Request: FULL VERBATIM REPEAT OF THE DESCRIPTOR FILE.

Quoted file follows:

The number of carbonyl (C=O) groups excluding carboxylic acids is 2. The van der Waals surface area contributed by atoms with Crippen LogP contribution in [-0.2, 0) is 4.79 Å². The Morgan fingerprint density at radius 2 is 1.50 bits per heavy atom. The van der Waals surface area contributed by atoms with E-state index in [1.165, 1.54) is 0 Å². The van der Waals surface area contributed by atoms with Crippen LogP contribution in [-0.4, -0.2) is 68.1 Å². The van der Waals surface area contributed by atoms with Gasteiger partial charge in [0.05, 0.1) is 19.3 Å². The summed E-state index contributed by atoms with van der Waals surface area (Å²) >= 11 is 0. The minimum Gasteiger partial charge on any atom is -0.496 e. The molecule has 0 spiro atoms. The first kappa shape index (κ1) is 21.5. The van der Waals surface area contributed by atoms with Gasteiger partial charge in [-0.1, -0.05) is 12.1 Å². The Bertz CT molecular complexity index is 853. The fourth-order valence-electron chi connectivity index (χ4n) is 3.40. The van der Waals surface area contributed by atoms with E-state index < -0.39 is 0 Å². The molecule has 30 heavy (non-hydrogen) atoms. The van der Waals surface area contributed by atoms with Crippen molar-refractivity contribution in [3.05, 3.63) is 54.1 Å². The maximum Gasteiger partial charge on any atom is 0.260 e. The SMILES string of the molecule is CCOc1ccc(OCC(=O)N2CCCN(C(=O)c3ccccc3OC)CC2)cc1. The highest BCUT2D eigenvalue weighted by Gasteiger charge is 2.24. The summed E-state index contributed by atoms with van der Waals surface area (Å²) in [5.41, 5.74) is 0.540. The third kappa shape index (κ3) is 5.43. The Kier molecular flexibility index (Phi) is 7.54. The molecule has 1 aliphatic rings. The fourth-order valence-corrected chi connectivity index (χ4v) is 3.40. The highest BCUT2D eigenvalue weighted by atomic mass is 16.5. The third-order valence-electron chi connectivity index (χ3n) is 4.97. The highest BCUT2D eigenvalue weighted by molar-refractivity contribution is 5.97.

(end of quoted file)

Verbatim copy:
The number of carbonyl (C=O) groups excluding carboxylic acids is 2. The van der Waals surface area contributed by atoms with Crippen LogP contribution in [-0.2, 0) is 4.79 Å². The Morgan fingerprint density at radius 2 is 1.50 bits per heavy atom. The van der Waals surface area contributed by atoms with E-state index in [1.165, 1.54) is 0 Å². The van der Waals surface area contributed by atoms with Crippen LogP contribution in [-0.4, -0.2) is 68.1 Å². The van der Waals surface area contributed by atoms with Gasteiger partial charge in [0.05, 0.1) is 19.3 Å². The summed E-state index contributed by atoms with van der Waals surface area (Å²) >= 11 is 0. The minimum Gasteiger partial charge on any atom is -0.496 e. The molecule has 0 spiro atoms. The first kappa shape index (κ1) is 21.5. The van der Waals surface area contributed by atoms with Gasteiger partial charge in [-0.1, -0.05) is 12.1 Å². The Bertz CT molecular complexity index is 853. The fourth-order valence-electron chi connectivity index (χ4n) is 3.40. The van der Waals surface area contributed by atoms with E-state index < -0.39 is 0 Å². The molecule has 30 heavy (non-hydrogen) atoms. The van der Waals surface area contributed by atoms with Crippen molar-refractivity contribution in [3.05, 3.63) is 54.1 Å². The maximum Gasteiger partial charge on any atom is 0.260 e. The SMILES string of the molecule is CCOc1ccc(OCC(=O)N2CCCN(C(=O)c3ccccc3OC)CC2)cc1. The highest BCUT2D eigenvalue weighted by Gasteiger charge is 2.24. The summed E-state index contributed by atoms with van der Waals surface area (Å²) in [5.41, 5.74) is 0.540. The third kappa shape index (κ3) is 5.43. The Kier molecular flexibility index (Phi) is 7.54. The molecule has 1 aliphatic rings. The fourth-order valence-corrected chi connectivity index (χ4v) is 3.40. The highest BCUT2D eigenvalue weighted by atomic mass is 16.5. The third-order valence-electron chi connectivity index (χ3n) is 4.97. The highest BCUT2D eigenvalue weighted by molar-refractivity contribution is 5.97.